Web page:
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Wednesday, March 18, 2009


Dr. Jekyll and Mr. Hyde, aka Good Myers and Bad Myers. He's a rollercoaster that will never quit.

By most accounts the team's collective weight is down this spring. And much of that is Howard and Myers. This can only be good. I say the Myers that shows up will depend on how the team can galvanize after an epic year. When he has a mission, all's well. Although playing in the bigs should be enough of a mission, this guy needs more. Why not set out to repeat as WFC, Brett.

The last time Myers showed up slimmed down was the season he got sent to the bullpen. His few starts before becoming closer weren't very good if i recall. But he was good at being a closer that season so i guess there is no correlation to his previous weight loss.

As a reminder, in those ten games from July 23 to September 14, Myers had an ERA of 1.97, a WHIP of 0.97, posted a BB/9 of 1.7, and a K/9 of 7.5. He gave up just 4 HRs in 73 IP and threw 2 CGs.

He pitched a couple bad games after that, but then came back for the post-season.

This is for NEPP, hh (and others).

And my comment to the Rosenthal article is "Well, duh!"

Even the commentors allude to Ken as Capt. Obvious.

He says Rollins is defensively superior but I notice he stops short of the offensive argument...even though Rollins has been on fire at the plate, too.

Biggest question mark on the team. Defenders will sight his weight loss, contract year, and 2nd half numbers as reason for a very good year. Criticizers will point to his poor 1st half performance, questionable work ethic, and as RSB would say "2 cent head."

If Hamels does miss some meaningful time this year, this is the only guy in the rotation who could significantly step up.
My bet is that he won't though and this is Myers last year in a Phils' uniform.

If he can keep the BB/9 under 3 and HRs to a reasonable rate, he will be okay. Myers is always going to give up the long ball because he likes to pitch over the plate but it was like HR-derby last year against him in the 1st half.

One thing to watch early is Myers' fastball. In the first half of the year last year it was topping out at around 88-89 instead of 92-93 in his previous years as a starter. Most times by the 3rd or 4th inning it seemed to be around 86-87.

Part of it was likely conditioning in the early going but it also quickly became a confidence/mechanics issue too. Myers' basically stopped throwing it because he lost confidence it his ability to hit a decent velocity to challenge hitters at 91-92 and he knew he doesn't have the control needed to make a 86 MPH fastball effective most times.

Instead, starting throwing more offspeed stuff including his slider and his useless cutter (85 MPH pitch that doesn't drop much).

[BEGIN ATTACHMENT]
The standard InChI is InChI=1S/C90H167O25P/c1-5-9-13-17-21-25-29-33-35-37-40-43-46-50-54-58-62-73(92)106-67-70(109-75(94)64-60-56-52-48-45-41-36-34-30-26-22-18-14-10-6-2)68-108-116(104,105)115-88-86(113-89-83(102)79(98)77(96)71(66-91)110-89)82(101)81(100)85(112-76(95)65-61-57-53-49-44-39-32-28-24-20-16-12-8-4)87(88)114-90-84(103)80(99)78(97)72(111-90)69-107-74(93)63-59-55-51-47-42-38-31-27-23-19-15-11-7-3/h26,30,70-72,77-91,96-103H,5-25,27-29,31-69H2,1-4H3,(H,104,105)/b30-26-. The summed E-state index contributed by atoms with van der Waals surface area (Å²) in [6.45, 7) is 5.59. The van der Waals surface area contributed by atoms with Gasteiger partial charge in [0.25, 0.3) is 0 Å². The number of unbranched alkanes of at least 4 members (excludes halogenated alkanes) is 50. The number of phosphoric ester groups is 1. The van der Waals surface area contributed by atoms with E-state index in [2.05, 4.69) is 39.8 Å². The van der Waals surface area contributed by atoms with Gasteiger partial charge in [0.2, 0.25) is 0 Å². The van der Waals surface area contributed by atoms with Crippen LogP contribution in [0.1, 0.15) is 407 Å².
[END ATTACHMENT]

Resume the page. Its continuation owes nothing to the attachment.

In the 2nd half, Myers' fastball was back to the 91-92 MPH range on more regular basis and he was able to throw it for strikes with better regularity. Also seemed to go back to his curveball a bit more too. Basically made Myers a much better pitcher.

I would love to see some actually use the pitch f/x data to bare this out and would be really interested to see what pitchers Myers' gave up his HRs on last year.

My bet is that Myers' isn't as good as the 2005/06 years because he doesn't quite have the same fastball velocity anymore but he still should be able to give the Phils something like:

12-9, 4.35 ERA, 1.35 WHIP, around 200 IP

Not bad numbers but nothing to write home about either.

I can't wait for Clout to jump in with "Myers needs to use his curveball to set up his fastball" argument that he loves to throw out there ad nauseam.

MG: Myers' best pitch, unlike what many posters on here delusionally think, is his curveball. If he has command of his curveball, he pitches well. While some ignorant idiots on here focus on fastball velocity, baseball savants like myself recognize that it's all about his curveball. If he is locating his curveball, you see good Myers.

Was that a good enough impression?

But Myers does have one nasty curveball when it is working. And I think he'll put more of a respectable ERA up this season as a whole, say around a 3.89 and he should get to 200innings no problem as long as he doesn't lose his head in the 3rd or 4th innings.

Like I said in the other thead, not to sound superstitious but we won the division the last two years when Myers started on opening day. I have no problem putting him out there on ESPN on Sunday night to kick things off.

One thing that impressed me with Myers is that he seems to have really learned from the first half of last year and has shown a new maturity in the few interviews I have seen him do this spring. This gives me hope that he's primed for a great year.

I also don't think that it hurts that if he has a good year he'll be a top three free agent starter and could be looking at AJ Burnett type money from someone. No matter what he says that has to be on his mind.

I would take 3.89 and 200 innings in a heartbeat. He hasn't done that since 2006 though.

Len39 - Maybe Myers is focused for an entire year (motivated in part by potential dollars and age) and has that real break through year where he wins 15-16 games and posts an ERA under 3.50. I wouldn't bet on it though.

By the way, I saw one column suggesting that Myers was also a candidate for arm trouble this year because of his steep increase in percentage of breaking pitches thrown last year.

Jack: So you think your mere imitation is an adequate substitute for the real thing? Breathtaking.

Tony D - exactly, '06 was the last time we had him starting for an entire year with his head focused on starting as well. We have that again this year. '07 he got moved to the pen and '08 his head was still in the pen. Now we have his body and head both in the rotation (not to mention his wallet) and the last time he had that was '06, and he did pretty well then (198IP, 3.91ERA) and in '05 he was even better (215IP, 3.72ERA). I think he's finally realized he's going to be starting and is going to prepare as such, like he did in those other yrs.